giraffe326 Virtuoso

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    I am 31. Kids are WAY more disrespectful than they were in my generation. Parents no longer parent. Either they don't care, they are too lazy, they want to be the friend, whatever reason. Americans have developed this sense of entitlement, every one is a winner, and discipline is nearly non-existent. Yes, I am generalizing, but the majority of our population is this way. And I have lived and taught in the south, and now am back in the midwest where I grew up. Kids are pretty much exactly the same.
     
  33. gr3teacher

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    Your parents said the same thing about our generation, your grandparents said the same thing about your parents' generation, and your greatx10-grandparents said the same thing about your greatx9-grandparents' generation.
     
  34. readingrules12

    readingrules12 Aficionado

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    I see your point Giraffe, and maybe it is true in your experience. Let me share my experience. Giraffe you are 31. I taught students over 20 years ago who are now 31 like you. I would have to say they were as disrespectful as any group of students I have met today. They also felt a sense of entitlement as much as students today. I think the difference is that 20 years ago, you were 11, and it looks a lot different now that you are a teacher.

    One thing that this video shows is the incredible disrespect that goes towards substitute teachers. If I call home because a student disrespects a sub, I don't get many upset parents. If I call a parent about a child disrespecting me, the parent is usually very upset and far more is done.
     
  35. comaba

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    I wasn't referring to your post or any post really. Sorry that you thought I was.

    I'm sure some students were laughing, and I did hear one whoo-hooing, but I agree with gr3teacher's post about how people react to situations like that in general. I just don't think all the rest of the kids were sanctioning the behavior by not intervening.
     
  36. John Lee

    John Lee Groupie

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    You are discounting my experience, because (your opinion) I'm bitter.

    For the record, *I* am treated with nothing but respect from most teachers. I am regularly commended, requested to work in classrooms. AFAIK, I have practically unanimous approval from teachers I've filled in for. That doesn't mean I'm blind.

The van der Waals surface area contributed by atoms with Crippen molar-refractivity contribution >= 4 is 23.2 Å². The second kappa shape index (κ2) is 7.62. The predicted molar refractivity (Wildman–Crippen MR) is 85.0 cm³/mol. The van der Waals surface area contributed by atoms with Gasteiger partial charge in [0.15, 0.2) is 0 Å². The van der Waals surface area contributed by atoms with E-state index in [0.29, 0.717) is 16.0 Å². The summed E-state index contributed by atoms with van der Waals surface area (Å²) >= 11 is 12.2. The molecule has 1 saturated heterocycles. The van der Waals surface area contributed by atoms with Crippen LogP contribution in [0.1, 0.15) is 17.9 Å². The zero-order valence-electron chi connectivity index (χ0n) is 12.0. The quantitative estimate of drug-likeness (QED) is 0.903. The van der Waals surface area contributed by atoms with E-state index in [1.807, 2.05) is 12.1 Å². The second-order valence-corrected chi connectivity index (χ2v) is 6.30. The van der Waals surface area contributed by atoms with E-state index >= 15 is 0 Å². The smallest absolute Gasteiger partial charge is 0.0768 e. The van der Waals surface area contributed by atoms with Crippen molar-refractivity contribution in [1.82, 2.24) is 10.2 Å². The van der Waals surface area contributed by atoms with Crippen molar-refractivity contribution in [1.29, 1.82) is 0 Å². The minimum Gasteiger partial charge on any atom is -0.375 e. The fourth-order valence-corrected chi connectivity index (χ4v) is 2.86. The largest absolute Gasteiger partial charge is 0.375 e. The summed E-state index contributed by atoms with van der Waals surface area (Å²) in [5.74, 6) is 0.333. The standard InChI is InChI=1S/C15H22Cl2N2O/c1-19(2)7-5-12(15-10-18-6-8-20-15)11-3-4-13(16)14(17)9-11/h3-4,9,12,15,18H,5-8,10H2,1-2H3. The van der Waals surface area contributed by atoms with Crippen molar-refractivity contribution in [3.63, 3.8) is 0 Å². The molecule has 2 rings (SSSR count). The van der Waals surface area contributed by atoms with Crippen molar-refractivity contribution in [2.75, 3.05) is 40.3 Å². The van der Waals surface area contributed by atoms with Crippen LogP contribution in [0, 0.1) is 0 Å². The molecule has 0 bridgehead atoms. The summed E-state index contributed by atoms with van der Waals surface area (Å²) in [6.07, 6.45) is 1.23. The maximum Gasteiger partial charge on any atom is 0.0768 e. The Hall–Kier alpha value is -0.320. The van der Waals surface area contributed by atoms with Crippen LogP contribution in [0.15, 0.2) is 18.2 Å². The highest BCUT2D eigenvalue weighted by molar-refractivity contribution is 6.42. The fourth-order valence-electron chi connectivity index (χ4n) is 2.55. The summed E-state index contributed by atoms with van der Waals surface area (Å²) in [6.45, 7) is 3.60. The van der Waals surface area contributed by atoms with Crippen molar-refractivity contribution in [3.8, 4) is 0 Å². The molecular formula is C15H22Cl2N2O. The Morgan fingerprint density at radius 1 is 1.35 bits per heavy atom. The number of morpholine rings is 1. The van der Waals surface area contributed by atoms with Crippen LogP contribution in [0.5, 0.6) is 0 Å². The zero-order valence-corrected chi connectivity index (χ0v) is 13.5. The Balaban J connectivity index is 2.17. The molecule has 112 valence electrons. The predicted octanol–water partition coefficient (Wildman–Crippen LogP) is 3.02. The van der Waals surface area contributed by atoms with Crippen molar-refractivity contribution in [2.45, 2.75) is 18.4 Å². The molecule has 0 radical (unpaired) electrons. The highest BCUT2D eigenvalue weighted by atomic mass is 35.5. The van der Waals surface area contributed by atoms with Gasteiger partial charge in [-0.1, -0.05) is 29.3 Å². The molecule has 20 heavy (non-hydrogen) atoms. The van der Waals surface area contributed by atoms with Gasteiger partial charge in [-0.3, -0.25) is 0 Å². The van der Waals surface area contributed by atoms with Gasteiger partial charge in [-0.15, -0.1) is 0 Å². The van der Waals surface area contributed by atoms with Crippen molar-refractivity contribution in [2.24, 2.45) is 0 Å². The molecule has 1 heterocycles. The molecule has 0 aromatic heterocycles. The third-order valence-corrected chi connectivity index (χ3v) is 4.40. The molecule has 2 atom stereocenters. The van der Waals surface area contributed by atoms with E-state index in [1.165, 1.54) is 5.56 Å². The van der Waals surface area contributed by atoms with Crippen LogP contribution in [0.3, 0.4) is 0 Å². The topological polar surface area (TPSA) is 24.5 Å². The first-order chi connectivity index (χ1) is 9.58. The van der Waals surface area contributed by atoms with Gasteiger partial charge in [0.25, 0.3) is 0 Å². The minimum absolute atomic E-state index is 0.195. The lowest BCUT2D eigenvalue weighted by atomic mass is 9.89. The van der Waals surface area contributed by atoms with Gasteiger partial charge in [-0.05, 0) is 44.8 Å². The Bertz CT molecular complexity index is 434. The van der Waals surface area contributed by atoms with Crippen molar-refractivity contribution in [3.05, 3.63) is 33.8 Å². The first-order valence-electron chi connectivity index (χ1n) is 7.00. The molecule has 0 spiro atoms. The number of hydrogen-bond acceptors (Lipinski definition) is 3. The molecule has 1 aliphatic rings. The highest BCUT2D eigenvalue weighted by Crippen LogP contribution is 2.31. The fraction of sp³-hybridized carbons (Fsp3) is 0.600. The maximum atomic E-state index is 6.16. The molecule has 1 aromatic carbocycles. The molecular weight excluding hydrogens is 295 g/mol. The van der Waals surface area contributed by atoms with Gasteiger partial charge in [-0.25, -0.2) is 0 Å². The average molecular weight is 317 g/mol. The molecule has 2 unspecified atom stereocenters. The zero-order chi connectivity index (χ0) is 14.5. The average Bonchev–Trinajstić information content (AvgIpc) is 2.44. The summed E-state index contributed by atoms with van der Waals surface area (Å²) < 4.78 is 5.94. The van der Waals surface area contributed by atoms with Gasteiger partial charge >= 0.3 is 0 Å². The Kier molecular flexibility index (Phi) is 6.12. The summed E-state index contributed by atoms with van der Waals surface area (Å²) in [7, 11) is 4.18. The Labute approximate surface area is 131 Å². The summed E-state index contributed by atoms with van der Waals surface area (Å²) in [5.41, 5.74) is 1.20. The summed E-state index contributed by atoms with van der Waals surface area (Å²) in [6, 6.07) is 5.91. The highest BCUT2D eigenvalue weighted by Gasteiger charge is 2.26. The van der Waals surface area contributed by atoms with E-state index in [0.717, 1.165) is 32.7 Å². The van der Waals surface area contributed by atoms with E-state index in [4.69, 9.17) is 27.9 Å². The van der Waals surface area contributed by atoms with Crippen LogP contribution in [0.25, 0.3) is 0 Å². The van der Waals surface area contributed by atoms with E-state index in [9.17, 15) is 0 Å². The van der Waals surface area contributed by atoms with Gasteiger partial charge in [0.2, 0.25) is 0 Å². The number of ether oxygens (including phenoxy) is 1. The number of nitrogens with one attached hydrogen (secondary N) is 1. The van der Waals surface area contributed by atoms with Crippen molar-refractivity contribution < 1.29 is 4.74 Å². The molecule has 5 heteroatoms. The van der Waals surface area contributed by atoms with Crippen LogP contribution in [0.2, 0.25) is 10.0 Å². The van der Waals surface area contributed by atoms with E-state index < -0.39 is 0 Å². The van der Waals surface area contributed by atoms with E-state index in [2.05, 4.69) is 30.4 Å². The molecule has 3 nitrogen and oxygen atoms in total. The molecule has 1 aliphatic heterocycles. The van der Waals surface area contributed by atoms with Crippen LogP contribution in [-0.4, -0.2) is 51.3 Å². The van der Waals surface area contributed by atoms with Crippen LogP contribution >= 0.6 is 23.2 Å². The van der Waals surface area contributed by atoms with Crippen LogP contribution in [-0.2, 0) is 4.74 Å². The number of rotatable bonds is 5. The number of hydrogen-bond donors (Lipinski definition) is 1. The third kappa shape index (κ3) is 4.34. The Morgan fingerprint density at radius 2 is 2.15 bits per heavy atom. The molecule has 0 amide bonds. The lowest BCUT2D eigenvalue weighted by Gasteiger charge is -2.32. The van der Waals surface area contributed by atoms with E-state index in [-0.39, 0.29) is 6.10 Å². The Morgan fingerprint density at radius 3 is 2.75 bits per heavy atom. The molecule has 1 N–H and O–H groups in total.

As to the issue of respect these days, I was just talking to a colleague about kids. I mentioned that, in my 10+ years in education, I have never seen or broken up a fight or even physical altercation between students. (KNOCK on wood; I'm jinxing myself I know) In my own experience, I used to see physical fights (same area, school system) regularly. In HS, kids used to just have ridiculous insubordination toward teachers.

    I'm not saying kids are better than before, but I don't see it being worse.
     
  37. giraffe326

    giraffe326 Virtuoso

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    Oh. I know. And it has gotten worse. This makes me worry about 20, 40, 60 years from now. It is scary.
     
  38. giraffe326

    giraffe326 Virtuoso

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    If you haven't seen a significant change in 20 years, I am incredibly jealous. I have seen a change in my 7 years.

    Sure, there were entitled and/or disrespectful kids when I was in school. They were the minority. I now think it is the majority. Not all kids are like that. And for the most part, it comes down to the parents' age. I have two kindergarteners right now that are behavior problems, have attention problems, and are academically behind. One has grown by leaps and bounds, one has not. One student's parents are in their late 40s. If I haven't called home in a week or so, the mom will pop in or call me. She always thanks me for the progress I've made with him. She sees improvements at home and she knows that I've been good for her son. She works with him and has always freely acknowledged his problems. The other student's parents are young- in their mid-twenties. They avoid me, refuse to listen when I try to make contact about anything. When I do talk to them, they reply with "She's five." Yeah, well, at the end of kindergarten, we shouldn't still be crawling around the floor during a math lesson. She has made very little progress this year. She has consequences at school, but there are no consequences at home for poor behavior. She still will lay on the floor and throw a temper tantrum at least twice a month. I'm sure it works at home.
     
  39. Pi-R-Squared

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    I live in a state that still allows corporal punishment. A colleague of mine says things were much easier years ago because he was able to "bust tails." :lol:
     
  40. Peregrin5

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    Agreed. Also parents have a over-protectiveness syndrome, often taking the words of their kids over that of teachers and witnesses to behavior because they believe other adults are "out" for their child.

    It used to be that a community raised a child, but parents these days are often so afraid of others interfering that they refuse to listen to others.
     
  41. Peregrin5

    Peregrin5 Maven

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    But that was the 70's and 80's. LOL. Kind of a time of upheaval.